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Death Rates Increased Among Medicare Patients Discharged From Rural EDs

February 02, 2017

A recent study in The BMJ found that deaths among Medicare patients discharged from emergency departments (EDs) were higher in rural hospitals with lower inpatient admission rates (BMJ. 2017;356:j239).

Under the Affordable Care Act, hospitals are under pressure to reduce care measures such as hospital admissions and readmission, in an effort to reduce spending and improve accountability for care quality. However, findings by Ziad Obermeyer, MD, of the department of emergency medicine at Harvard Medical School, and colleagues, may question the value and accuracy of those measures.

“There’s no doubt there’s a lot of unnecessary hospital admissions, but this study suggests there’s also avoidable harm from sending people home that shouldn’t go home,” Dr Obermeyer told STAT, according to a recent report.
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The study suggests that the hospitals with the lowest inpatient admission rates, which are often rural hospitals, are also the ones that had higher rates of unexpected deaths among patients. It is estimated that approximately 20% of the US population each year visit an ED. As a result, providers in the United States are forced to determine to admit or discharge patients from the ED hundreds of thousands times a day, according to the study.  Furthermore, it is estimated that approximately 10,000 Medicare patients who do not have life threatening illnesses die each year within 7 days of being released from the ED.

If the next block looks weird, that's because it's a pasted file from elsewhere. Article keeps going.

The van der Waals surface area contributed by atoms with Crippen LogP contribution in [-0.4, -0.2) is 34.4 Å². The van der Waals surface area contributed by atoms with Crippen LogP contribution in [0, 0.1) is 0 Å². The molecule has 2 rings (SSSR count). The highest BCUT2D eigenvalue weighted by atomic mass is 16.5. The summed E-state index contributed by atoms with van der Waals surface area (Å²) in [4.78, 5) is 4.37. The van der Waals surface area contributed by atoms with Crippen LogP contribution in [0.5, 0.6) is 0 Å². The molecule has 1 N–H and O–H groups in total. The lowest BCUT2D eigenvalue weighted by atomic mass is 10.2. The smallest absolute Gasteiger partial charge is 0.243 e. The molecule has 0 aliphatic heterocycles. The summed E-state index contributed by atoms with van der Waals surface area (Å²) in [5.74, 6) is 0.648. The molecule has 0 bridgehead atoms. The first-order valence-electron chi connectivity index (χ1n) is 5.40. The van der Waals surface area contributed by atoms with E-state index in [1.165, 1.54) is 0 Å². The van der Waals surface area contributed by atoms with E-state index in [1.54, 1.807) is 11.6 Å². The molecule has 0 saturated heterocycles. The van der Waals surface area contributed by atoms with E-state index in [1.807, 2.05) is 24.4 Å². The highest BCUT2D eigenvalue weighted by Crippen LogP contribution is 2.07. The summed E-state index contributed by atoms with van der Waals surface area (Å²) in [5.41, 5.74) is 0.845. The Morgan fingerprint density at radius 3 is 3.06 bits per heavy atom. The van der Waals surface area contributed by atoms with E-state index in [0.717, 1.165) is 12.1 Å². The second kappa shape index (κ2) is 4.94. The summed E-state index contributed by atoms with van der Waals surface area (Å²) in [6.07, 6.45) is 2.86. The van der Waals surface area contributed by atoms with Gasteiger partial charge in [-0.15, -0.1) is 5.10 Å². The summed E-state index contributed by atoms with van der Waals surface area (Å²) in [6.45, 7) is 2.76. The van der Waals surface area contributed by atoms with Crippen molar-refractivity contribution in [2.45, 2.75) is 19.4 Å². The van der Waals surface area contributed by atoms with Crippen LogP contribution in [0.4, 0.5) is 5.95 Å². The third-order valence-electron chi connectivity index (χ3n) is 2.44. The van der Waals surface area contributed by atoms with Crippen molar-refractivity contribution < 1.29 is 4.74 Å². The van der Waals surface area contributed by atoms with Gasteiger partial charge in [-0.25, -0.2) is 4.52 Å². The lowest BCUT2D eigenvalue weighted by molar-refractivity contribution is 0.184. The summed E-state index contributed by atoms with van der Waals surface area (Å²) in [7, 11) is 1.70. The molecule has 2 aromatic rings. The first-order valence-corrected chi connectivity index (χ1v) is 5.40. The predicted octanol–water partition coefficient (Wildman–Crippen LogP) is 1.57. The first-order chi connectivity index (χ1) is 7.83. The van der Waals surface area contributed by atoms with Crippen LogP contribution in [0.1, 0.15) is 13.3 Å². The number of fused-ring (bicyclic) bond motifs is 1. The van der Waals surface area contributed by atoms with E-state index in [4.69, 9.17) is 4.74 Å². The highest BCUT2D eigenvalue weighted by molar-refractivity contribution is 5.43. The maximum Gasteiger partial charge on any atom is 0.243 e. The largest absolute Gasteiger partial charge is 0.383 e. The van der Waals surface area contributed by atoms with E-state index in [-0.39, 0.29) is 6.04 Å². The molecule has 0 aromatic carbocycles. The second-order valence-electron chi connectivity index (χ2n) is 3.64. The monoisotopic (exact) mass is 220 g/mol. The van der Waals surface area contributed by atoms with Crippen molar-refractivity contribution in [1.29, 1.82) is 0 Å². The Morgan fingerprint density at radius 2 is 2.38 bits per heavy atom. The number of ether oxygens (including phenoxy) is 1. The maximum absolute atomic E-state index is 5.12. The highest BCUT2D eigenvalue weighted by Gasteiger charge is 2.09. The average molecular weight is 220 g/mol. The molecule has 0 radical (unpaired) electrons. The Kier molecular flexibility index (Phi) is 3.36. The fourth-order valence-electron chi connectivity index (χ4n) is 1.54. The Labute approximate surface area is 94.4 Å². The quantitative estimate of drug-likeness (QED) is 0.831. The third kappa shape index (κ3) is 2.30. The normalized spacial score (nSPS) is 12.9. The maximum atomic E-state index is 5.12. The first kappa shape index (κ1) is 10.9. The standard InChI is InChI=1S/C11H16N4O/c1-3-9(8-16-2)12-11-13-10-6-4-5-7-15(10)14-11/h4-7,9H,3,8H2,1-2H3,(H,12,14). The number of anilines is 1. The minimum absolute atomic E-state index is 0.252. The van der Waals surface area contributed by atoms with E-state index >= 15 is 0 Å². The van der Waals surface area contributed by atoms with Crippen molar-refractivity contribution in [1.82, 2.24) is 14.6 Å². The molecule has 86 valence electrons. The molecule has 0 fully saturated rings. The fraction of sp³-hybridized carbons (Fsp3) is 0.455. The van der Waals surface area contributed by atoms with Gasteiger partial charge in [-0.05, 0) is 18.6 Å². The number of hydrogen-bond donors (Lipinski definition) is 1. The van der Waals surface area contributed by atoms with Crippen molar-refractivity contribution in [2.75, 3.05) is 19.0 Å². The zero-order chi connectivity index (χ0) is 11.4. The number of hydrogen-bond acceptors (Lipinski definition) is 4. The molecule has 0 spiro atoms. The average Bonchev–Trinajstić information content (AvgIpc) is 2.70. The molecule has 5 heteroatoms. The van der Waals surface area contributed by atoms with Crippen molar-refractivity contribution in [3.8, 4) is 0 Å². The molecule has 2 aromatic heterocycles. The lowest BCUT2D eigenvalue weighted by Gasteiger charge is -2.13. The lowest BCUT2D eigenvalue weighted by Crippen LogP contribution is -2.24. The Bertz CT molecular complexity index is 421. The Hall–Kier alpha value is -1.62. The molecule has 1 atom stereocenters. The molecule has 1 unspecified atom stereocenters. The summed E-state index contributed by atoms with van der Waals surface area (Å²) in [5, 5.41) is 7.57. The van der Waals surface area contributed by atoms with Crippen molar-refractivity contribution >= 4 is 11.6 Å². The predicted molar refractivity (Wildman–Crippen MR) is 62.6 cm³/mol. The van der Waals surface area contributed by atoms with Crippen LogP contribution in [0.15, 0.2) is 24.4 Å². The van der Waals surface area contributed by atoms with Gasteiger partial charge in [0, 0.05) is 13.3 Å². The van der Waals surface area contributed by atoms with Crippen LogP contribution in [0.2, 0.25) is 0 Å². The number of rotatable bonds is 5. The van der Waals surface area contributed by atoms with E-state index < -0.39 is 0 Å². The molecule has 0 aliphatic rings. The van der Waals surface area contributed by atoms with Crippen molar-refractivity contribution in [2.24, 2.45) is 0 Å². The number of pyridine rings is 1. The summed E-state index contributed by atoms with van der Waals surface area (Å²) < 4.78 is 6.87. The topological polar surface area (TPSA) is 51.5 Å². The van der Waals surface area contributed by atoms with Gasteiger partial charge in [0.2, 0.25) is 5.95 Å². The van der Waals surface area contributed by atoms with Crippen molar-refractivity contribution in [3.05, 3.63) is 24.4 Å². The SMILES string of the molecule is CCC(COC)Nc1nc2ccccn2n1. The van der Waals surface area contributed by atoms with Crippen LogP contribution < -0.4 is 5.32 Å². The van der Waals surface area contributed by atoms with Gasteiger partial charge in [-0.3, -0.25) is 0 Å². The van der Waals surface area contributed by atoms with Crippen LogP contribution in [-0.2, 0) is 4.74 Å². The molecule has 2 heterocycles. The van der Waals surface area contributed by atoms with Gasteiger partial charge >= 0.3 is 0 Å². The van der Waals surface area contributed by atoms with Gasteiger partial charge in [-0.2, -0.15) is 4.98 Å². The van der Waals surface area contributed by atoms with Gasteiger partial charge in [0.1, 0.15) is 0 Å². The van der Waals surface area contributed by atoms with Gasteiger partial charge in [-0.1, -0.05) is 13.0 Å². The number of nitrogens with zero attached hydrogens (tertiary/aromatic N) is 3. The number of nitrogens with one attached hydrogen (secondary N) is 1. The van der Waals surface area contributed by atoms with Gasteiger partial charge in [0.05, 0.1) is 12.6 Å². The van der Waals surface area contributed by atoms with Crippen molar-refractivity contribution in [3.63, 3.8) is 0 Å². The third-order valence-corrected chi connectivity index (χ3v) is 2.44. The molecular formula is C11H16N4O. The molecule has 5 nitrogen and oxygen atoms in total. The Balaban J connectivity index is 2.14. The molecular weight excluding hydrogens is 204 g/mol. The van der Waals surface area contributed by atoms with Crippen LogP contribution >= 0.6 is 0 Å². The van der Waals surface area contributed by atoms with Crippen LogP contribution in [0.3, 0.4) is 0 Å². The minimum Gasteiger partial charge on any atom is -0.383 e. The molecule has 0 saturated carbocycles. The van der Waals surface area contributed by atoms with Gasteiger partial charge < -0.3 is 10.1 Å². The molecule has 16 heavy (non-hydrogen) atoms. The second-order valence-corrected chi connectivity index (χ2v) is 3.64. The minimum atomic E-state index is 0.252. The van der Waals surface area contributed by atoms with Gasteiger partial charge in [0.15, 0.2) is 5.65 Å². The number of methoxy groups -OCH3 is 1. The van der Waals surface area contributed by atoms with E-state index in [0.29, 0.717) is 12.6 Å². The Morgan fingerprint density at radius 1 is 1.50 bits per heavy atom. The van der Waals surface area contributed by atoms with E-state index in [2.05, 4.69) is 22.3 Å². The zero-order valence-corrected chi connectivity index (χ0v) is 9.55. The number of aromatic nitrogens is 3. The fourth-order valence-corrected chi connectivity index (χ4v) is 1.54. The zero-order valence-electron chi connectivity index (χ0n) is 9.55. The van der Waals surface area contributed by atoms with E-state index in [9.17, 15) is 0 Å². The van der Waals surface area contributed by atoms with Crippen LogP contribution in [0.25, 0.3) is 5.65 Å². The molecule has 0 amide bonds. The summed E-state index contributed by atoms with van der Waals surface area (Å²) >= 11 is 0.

In order to determine the death rates among discharged patients, the researchers examined data on care provided to an estimated 16 million Medicare beneficiaries between 2007 and 2012. The researchers focused specifically on healthy patients, and excluded records for patients with life-threatening illnesses or who were in nursing homes.

According to the study findings, about 0.12% of the examined discharged patients died within 7 days, which totaled roughly 10,000 unexpected deaths per year. Hospitals with lower admission rates had a death rate that was 3.4 times higher when compared to hospitals with higher admission rates. Additionally, the researchers noted that hospitals with lower admission rates discharged 85% of patients while hospitals with higher admission rates discharged only 44%.

“It doesn’t seem that the deaths are due to random chance,” Dr Obermeyer told STAT. “There is something different going on in those low-admission-rate hospitals.”

The researchers suggested that the illness severity is unlikely to impact the findings. Heart disease (13.6%), myocardial infarction (10.3%), chronic obstructive pulmonary disease (9.6%), and narcotic overdose following visits for musculoskeletal problems (2.3%) were all found to be common causes of death among discharged patients.

“Many Medicare beneficiaries die shortly after discharge from emergency departments, despite no obvious life limiting illnesses recorded in their claims,” Dr Obermeyer and colleagues concluded. “Hospitals with low admission rates and low patient volumes, and patients with high risk diagnoses at discharge, could represent targets for clinical research and quality improvement efforts.”

Julie Gould (Mazurkiewicz)

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